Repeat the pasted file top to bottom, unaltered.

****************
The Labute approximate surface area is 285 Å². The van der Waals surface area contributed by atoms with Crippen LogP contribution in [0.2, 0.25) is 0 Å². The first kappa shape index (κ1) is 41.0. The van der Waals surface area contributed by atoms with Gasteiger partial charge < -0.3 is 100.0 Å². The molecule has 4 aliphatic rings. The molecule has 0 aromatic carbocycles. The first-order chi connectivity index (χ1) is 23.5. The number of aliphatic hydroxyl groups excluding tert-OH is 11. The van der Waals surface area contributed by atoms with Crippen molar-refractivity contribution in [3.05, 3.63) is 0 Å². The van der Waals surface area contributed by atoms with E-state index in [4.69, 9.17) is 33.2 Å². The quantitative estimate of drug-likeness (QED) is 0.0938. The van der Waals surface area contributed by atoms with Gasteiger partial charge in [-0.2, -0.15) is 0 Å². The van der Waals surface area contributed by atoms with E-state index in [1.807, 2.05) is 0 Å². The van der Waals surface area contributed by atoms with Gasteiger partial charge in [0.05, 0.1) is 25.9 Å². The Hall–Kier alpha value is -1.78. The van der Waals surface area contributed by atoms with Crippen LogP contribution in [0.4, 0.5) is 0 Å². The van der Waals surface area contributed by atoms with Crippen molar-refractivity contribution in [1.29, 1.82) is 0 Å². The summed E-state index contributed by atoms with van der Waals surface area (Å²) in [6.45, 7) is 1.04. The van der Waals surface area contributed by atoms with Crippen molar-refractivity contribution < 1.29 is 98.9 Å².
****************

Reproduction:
The Labute approximate surface area is 285 Å². The van der Waals surface area contributed by atoms with Crippen LogP contribution in [0.2, 0.25) is 0 Å². The first kappa shape index (κ1) is 41.0. The van der Waals surface area contributed by atoms with Gasteiger partial charge < -0.3 is 100.0 Å². The molecule has 4 aliphatic rings. The molecule has 0 aromatic carbocycles. The first-order chi connectivity index (χ1) is 23.5. The number of aliphatic hydroxyl groups excluding tert-OH is 11. The van der Waals surface area contributed by atoms with Crippen molar-refractivity contribution in [3.05, 3.63) is 0 Å². The van der Waals surface area contributed by atoms with E-state index in [4.69, 9.17) is 33.2 Å². The quantitative estimate of drug-likeness (QED) is 0.0938. The van der Waals surface area contributed by atoms with Gasteiger partial charge in [-0.2, -0.15) is 0 Å². The van der Waals surface area contributed by atoms with E-state index in [1.807, 2.05) is 0 Å². The van der Waals surface area contributed by atoms with Gasteiger partial charge in [0.05, 0.1) is 25.9 Å². The Hall–Kier alpha value is -1.78. The van der Waals surface area contributed by atoms with Crippen LogP contribution in [0.4, 0.5) is 0 Å². The van der Waals surface area contributed by atoms with Crippen molar-refractivity contribution in [1.29, 1.82) is 0 Å². The summed E-state index contributed by atoms with van der Waals surface area (Å²) in [6.45, 7) is 1.04. The van der Waals surface area contributed by atoms with Crippen molar-refractivity contribution < 1.29 is 98.9 Å².